FOR IMMEDIATE RELEASE
June 21, 2010
MAYOR BLOOMBERG LAUNCHES NEW YORK CITY BROWNFIELD INCENTIVE GRANT PROGRAM
Achieves Key PlaNYC Milestone
Report Outlines New Financial Incentives to Encourage Cleanup and Redevelopment of Contaminated Properties
Mayor Michael R. Bloomberg and Deputy Mayor for Operations Stephen Goldsmith today launched the Mayor's Office of Environmental Remediation's Brownfield Incentive Grant (BIG) Program, which will provide financial incentives for the study and cleanup of brownfield properties in New York City. Brownfields are vacant or underutilized properties that remain undeveloped because of complications caused by environmental contamination. Deputy Mayor Goldsmith announced the program in a speech at the New York City Brownfield Partnership's annual Big Apple Brownfield Award Ceremony held at the New York University Law School.
"As our population continues to grow, turning contaminated land into usable space will allow us to develop new housing, create more open space, and spur new job growth," said Mayor Bloomberg. "By awarding grants to those committed to cleaning up and developing brownfield sites, we can start revitalizations that may not otherwise have occurred, and that will bring real benefits to local neighborhoods."
"When Mayor Bloomberg launched PlaNYC in 2007, he committed to help unlock the potential of contaminated properties in New York City," said Deputy Mayor Stephen Goldsmith. "The Brownfield Incentive Grant is the first in a series of new programs for brownfields, and each will help land owners and developers cleanup contaminated properties and bring them back into productive use."
The new grant program will make over $9 million in City funds available over the next several years to fund environmental investigations, environmental cleanups, and brownfield planning by community based organizations throughout the City. The program will be administered by the Office of Environmental Remediation, a new office established by Mayor Bloomberg in June 2008 to implement the brownfield goals of PlaNYC, the City's long-term vision for a greener, greater New York.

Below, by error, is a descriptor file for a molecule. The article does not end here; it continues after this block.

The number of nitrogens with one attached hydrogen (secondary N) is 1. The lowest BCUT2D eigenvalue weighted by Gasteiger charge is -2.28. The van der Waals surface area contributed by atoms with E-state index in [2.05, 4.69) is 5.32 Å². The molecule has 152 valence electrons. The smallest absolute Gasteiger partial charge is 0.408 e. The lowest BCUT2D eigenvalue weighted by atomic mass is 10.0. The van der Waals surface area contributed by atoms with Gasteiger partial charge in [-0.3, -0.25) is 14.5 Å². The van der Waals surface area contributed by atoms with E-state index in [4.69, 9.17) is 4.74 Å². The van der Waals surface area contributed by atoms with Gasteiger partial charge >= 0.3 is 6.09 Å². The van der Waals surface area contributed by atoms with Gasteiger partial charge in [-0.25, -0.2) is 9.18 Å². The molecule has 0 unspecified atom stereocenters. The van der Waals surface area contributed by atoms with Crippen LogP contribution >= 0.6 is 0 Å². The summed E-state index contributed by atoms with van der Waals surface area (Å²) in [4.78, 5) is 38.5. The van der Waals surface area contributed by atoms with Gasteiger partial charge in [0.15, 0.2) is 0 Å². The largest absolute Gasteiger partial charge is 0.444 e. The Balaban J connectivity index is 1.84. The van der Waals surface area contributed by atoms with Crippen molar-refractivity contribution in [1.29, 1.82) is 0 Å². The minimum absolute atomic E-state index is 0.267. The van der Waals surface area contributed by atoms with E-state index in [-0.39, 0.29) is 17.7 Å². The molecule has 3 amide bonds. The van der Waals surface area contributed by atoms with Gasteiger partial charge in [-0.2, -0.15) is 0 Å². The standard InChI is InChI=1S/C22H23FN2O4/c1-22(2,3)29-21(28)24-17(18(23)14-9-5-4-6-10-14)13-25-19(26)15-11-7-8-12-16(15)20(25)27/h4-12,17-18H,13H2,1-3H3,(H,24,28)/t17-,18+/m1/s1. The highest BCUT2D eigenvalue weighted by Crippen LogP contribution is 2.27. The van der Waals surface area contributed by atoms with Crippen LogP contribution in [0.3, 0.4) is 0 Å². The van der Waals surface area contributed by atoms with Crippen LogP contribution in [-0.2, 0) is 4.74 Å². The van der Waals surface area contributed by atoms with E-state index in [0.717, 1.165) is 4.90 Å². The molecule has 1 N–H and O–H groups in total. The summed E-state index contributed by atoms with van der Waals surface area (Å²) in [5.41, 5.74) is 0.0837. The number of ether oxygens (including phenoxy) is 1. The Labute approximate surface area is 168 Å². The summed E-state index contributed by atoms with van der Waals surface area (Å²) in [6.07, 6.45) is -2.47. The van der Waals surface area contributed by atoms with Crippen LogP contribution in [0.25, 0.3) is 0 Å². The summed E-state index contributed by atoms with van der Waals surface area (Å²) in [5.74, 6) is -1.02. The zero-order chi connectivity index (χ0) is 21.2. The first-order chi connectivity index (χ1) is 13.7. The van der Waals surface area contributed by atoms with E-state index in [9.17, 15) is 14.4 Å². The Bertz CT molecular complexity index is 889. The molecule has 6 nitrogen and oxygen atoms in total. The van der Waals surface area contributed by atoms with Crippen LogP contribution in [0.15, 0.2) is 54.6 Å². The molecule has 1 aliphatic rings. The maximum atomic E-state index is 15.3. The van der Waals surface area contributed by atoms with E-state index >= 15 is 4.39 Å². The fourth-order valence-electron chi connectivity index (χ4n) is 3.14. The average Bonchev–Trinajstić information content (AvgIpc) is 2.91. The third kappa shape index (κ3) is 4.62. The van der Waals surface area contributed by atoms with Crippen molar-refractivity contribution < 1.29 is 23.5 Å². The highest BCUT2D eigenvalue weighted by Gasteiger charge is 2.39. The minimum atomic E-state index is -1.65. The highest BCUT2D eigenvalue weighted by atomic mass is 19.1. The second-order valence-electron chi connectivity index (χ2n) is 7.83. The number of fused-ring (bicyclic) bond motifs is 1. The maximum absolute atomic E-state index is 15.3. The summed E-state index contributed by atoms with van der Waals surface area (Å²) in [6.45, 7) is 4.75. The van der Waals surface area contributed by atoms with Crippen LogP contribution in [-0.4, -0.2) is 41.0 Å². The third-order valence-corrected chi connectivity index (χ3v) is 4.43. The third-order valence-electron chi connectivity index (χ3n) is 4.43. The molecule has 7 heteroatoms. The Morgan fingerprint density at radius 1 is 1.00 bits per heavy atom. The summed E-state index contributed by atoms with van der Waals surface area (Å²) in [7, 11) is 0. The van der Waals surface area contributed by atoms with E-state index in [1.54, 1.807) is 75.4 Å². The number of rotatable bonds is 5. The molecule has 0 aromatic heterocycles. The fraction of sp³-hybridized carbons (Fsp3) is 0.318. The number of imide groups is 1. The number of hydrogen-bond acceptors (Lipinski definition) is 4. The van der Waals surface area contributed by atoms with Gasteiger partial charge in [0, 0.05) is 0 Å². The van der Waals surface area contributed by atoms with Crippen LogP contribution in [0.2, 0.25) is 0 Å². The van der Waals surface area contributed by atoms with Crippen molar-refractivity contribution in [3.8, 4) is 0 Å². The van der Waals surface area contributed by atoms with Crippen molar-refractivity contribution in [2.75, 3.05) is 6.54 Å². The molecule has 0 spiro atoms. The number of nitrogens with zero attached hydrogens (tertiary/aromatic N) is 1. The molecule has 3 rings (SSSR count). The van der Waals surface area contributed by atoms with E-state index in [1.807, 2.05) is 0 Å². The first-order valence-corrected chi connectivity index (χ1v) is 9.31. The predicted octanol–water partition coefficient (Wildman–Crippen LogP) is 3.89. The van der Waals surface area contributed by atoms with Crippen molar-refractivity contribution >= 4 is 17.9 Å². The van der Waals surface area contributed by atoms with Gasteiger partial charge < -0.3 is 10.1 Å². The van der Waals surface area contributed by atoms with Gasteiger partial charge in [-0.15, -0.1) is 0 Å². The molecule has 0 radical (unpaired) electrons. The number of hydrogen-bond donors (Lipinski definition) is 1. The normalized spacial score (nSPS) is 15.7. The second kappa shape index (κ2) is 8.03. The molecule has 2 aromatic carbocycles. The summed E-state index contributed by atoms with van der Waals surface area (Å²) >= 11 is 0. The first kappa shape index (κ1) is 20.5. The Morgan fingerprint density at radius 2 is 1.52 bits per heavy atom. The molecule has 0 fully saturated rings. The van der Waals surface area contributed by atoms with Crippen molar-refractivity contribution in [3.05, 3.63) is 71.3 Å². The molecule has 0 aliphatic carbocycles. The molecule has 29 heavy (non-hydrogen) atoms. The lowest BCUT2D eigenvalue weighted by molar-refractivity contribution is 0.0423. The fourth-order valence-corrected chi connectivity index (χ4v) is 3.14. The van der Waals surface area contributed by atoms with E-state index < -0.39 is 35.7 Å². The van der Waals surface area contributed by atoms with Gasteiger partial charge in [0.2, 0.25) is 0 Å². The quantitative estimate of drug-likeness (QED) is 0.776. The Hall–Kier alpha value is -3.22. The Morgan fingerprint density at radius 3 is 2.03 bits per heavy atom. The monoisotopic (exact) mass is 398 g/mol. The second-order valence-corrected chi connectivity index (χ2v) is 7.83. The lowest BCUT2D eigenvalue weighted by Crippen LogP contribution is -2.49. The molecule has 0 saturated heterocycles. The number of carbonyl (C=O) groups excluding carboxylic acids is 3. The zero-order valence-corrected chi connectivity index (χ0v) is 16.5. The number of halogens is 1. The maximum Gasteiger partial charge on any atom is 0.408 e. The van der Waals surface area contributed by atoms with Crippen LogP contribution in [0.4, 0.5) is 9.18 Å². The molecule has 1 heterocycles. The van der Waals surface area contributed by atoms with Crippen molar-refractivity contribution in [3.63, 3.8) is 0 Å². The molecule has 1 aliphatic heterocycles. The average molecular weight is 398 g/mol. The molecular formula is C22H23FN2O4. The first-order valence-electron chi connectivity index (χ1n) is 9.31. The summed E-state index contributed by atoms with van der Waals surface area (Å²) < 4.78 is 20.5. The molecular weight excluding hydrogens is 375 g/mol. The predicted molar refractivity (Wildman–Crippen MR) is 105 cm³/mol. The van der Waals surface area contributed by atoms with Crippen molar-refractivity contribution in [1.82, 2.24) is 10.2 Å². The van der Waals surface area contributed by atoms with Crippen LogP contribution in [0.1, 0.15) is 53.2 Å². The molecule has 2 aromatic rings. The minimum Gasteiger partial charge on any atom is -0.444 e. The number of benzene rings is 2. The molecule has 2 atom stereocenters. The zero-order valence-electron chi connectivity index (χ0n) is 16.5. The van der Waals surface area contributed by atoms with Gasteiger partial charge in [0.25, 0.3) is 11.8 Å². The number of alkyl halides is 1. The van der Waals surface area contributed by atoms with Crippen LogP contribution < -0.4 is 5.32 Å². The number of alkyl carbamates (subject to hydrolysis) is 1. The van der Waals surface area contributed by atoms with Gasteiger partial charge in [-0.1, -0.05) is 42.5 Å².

"Brownfields are a long-term blight on our communities because the added cost to manage contamination discourages land owners and developers, who then look elsewhere for clean properties to develop," said Dr. Daniel Walsh, Director of the Mayor's Office of Environmental Remediation. "Grants from this new program will help to offset some of the environmental cleanup costs, end the cycle of blight, and begin a new era of brownfield revitalization in our City."
"Assisting brownfield projects with small grants in the early stage is a great way to encourage the expeditious cleanup of these sites and provide an incentive for developers to invest in these challenging sites," said Steven Spinola, President of The Real Estate Board of New York. "The grant program will provide a catalyst to clean up our environment and create jobs for New Yorkers."
"We applaud the City for these thoughtful and fiscally responsible new brownfield resources which will be particularly important for projects in low- and moderate-income neighborhoods and communities of color," said Jody Kass, Executive Director of New Partners for Community Revitalization, a nonprofit organization working to advance area-wide approaches to brownfields redevelopment in New York.
"Historically, brownfields have been managed exclusively by states. It is great to see New York City become the first city to take an advanced leadership role in this important issue," said Andrea Kretchmer, Chair of the Board of Directors of the New York City Brownfield Partnership. "The BIG program facilitates brownfield investigation and redevelopment for both private and non-profit developers."
For more information on the NYC Brownfield Incentive Grant Program, visit www.nyc.gov or contact the Mayor's Office of Environmental Remediation by calling 311.
Stu Loeser / Jason Post (212) 788-2958